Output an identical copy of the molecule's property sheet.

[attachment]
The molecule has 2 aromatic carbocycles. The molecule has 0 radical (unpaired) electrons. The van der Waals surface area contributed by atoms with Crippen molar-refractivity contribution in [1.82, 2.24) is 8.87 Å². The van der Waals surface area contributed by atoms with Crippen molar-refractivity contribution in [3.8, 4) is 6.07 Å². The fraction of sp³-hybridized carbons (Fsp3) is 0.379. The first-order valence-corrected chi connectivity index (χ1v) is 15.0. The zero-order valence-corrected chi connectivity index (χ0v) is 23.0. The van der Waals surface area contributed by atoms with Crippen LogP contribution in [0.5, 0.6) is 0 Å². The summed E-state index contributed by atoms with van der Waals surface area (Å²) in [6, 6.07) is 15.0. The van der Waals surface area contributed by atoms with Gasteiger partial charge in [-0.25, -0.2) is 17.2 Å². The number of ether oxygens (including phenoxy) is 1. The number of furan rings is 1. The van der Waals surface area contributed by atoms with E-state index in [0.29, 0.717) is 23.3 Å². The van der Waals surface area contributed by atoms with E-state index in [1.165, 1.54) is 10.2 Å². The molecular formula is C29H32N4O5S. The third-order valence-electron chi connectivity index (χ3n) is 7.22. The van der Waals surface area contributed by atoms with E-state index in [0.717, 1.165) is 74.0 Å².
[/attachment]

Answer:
The molecule has 2 aromatic carbocycles. The molecule has 0 radical (unpaired) electrons. The van der Waals surface area contributed by atoms with Crippen molar-refractivity contribution in [1.82, 2.24) is 8.87 Å². The van der Waals surface area contributed by atoms with Crippen molar-refractivity contribution in [3.8, 4) is 6.07 Å². The fraction of sp³-hybridized carbons (Fsp3) is 0.379. The first-order valence-corrected chi connectivity index (χ1v) is 15.0. The zero-order valence-corrected chi connectivity index (χ0v) is 23.0. The van der Waals surface area contributed by atoms with Crippen LogP contribution in [0.5, 0.6) is 0 Å². The summed E-state index contributed by atoms with van der Waals surface area (Å²) in [6, 6.07) is 15.0. The van der Waals surface area contributed by atoms with Gasteiger partial charge in [-0.25, -0.2) is 17.2 Å². The number of ether oxygens (including phenoxy) is 1. The number of furan rings is 1. The van der Waals surface area contributed by atoms with E-state index in [0.29, 0.717) is 23.3 Å². The van der Waals surface area contributed by atoms with E-state index in [1.165, 1.54) is 10.2 Å². The molecular formula is C29H32N4O5S. The third-order valence-electron chi connectivity index (χ3n) is 7.22. The van der Waals surface area contributed by atoms with E-state index in [0.717, 1.165) is 74.0 Å².